Tuesday, August 29, 2006

Stars in town

One of the weird little things about Iqaluit is the number of celebrities that pass through here.

No really.

Here's the thing Iqaluit's airport has a runway massively disproportionate to what is needed. It's a U.S. airforce length runway since there used to be a base here a few decades back. There's a story about Iqaluit being an alternate landing site for the space shuttle, but apparently it's bogus. That is really too bad because I always liked believing that.

Anyway, lots of planes fly over Iqaluit. If you're flying to Europe and using a circumpolar route, well, depending on what part of North America you're leaving, odds are you're going to fly over us. And if you're in a private jet, you might just need to pop down to Iqaluit and top up on fuel before heading on your merry way.

Many just stay on their plane, especially in the temperatures are in the -40 range. Some will get out and stretch their legs for a bit and you'll even get the odd one who'll pop into town briefly just to see what the place is like. The rumour goes around town pretty quick, but you normally find out after the event. Some of the ground crews at the airport will say "Hey, guess whose plane I refueled today?" at which point it's too late.

Now, I'm not really a celebrity stalker. I'm not sure if I've ever asked for an autograph as I'm not completely sure what I would do with it. And that Madonna apparently made a stop in Iqaluit does not overwhelm me with regret that I missed her. Although it would have been nice to have seen Robin Williams and Bruce Springsteen, who have also been rumoured to have made quick stops in town.

But I did enjoy this story about Sammy Hagar hitting town. I'm not the biggest Hagar fan in the world, but the confluence of events here is really amusing. I didn't hear him on the air. I sometimes have the radio on, but I normally just have my iPod at work. Still, this would have been funny. I wonder how I would have reacted if I'd been on the air and someone called me up to say they were at the airport and Sammy Hagar would like to talk to me?

A few quick links

My internet went down last night right in the middle of blogging. By the time it went back online, I was a bit too tired to focus enough to finish what I was saying at least semi-coherently.

So instead, a couple of quick links for you. A "normal" post this evening.

If you've ever wondered what would happen if you were wandering the desert in, say, a Warner Brother cartoon and began coming across some unusual skeletons, well there's this story about a guy with a bit too much time on his hands if you ask me. If you want to see more of his handy work, then you can go here, although be warned that most of the site is in Korean.

I'm not the biggest fan of the religious right in the world and even though this potentially screws them, costs them money and gets you free stuff, I post this with some reluctance. But, I really, really don't like Focus on the Family. So if you can handle getting free copies of the Chronicles of Narnia and don't feel like you need to take 15 showers afterwards for just going to their site, take a look at this.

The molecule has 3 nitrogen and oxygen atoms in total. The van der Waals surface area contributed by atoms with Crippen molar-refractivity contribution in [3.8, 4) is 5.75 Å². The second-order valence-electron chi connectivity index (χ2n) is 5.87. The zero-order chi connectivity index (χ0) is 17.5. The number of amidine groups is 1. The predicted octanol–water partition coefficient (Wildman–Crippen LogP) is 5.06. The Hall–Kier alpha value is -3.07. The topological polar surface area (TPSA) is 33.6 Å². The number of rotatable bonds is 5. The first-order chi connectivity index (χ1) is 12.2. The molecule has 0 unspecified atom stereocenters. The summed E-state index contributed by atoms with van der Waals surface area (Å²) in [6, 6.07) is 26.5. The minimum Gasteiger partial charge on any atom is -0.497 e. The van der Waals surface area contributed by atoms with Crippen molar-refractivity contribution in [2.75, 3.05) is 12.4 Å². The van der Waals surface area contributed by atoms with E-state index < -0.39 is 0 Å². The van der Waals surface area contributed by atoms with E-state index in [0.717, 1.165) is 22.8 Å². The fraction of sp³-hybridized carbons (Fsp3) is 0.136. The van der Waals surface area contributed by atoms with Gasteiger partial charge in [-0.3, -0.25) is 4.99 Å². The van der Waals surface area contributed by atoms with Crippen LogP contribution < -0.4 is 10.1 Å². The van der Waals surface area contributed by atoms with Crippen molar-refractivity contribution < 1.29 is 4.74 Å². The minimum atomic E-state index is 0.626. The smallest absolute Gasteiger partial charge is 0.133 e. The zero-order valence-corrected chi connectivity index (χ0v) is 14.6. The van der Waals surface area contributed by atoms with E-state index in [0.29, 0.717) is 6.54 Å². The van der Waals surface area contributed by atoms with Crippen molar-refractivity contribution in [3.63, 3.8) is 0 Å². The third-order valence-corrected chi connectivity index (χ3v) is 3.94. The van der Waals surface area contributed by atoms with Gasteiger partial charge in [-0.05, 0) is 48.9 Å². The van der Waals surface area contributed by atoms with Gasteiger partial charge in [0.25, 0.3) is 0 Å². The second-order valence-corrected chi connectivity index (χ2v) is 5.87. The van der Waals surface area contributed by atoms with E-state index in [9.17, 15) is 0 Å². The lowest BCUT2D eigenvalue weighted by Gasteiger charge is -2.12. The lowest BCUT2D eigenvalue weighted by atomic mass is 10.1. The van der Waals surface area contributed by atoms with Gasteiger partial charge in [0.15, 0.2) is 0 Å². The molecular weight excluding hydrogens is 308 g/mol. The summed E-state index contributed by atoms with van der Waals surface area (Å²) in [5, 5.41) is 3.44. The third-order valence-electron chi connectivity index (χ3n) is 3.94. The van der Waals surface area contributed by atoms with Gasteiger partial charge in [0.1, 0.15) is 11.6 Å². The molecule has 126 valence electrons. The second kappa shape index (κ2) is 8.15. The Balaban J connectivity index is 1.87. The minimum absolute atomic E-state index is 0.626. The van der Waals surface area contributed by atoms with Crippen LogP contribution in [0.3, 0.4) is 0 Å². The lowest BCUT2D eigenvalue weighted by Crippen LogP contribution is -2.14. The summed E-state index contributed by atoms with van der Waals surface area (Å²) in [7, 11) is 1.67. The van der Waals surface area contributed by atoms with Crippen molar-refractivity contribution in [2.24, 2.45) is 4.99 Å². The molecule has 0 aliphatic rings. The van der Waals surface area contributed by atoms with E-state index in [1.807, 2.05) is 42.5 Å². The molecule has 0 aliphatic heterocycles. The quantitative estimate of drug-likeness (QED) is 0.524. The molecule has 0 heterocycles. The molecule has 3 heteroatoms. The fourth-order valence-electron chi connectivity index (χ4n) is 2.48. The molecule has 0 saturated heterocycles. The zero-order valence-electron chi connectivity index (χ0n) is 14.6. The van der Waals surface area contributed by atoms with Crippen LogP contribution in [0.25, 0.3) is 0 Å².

Sunday, August 27, 2006

Me and you and a dog named Boo...

I swear to God, I forgot that song existed until Cathy began singing it around the apartment. Weirdness...

So how is Boo doing after a week in his new home? Pretty well, it seems. He's not quite as clingy. The first few days we couldn't take a step without looking down first to make sure he wasn't underfoot. He wouldn't sleep all through the night. And he needed lots of attention.

Right now he's feeling a lot more confident. When we take him out for walks he's feeling confident enough to wander further afield and check things out. And the best thing, he's now sleeping through the night. We put him in his kennel when I go to sleep and he's not whining at 4 a.m. to get out and use the paper. We can get him to stay in the kennel until 7 a.m.

He's also starting to get used to the idea of doing his business outside. The first few days he would go for a 40 minute walk, do nothing and then come back to the apartment and go on the newspaper.

Today was a pretty good day because we took Boo out to the Sylvia Grinnell Park along with Ian, Jennifer and their dog Kuniq. That was a good couple of hours. Kuniq is just a touch bigger than Boo, but after getting used to each other they had a lot of fun.

Oh, and everyone who meets him in Iqaluit is falling deeping in love with him. But that's hardly a surprise.

So yeah, we're adapting to him and he's adapting to us. It's all going well so far.

And now, a few more pictures...

Kuniq chasing Boo...

Both taking a pause from chasing each other to look over a small pool.

Looking very cute.

Continuing the whole "Looking very cute" look.

Saturday, August 26, 2006

Give us a lift

As several other bloggers up North have noted, this is the time of the year for sea lifts. It's not quite the same level of excitement in Iqaluit as it is in communities like Arctic Bay, where they might only get one or two sea lift boats per year visiting the community. In Iqaluit, it's a fairly steady stream of them as soon as the ice disappears from the bay in late June. The last boat will arrive sometimes in early October.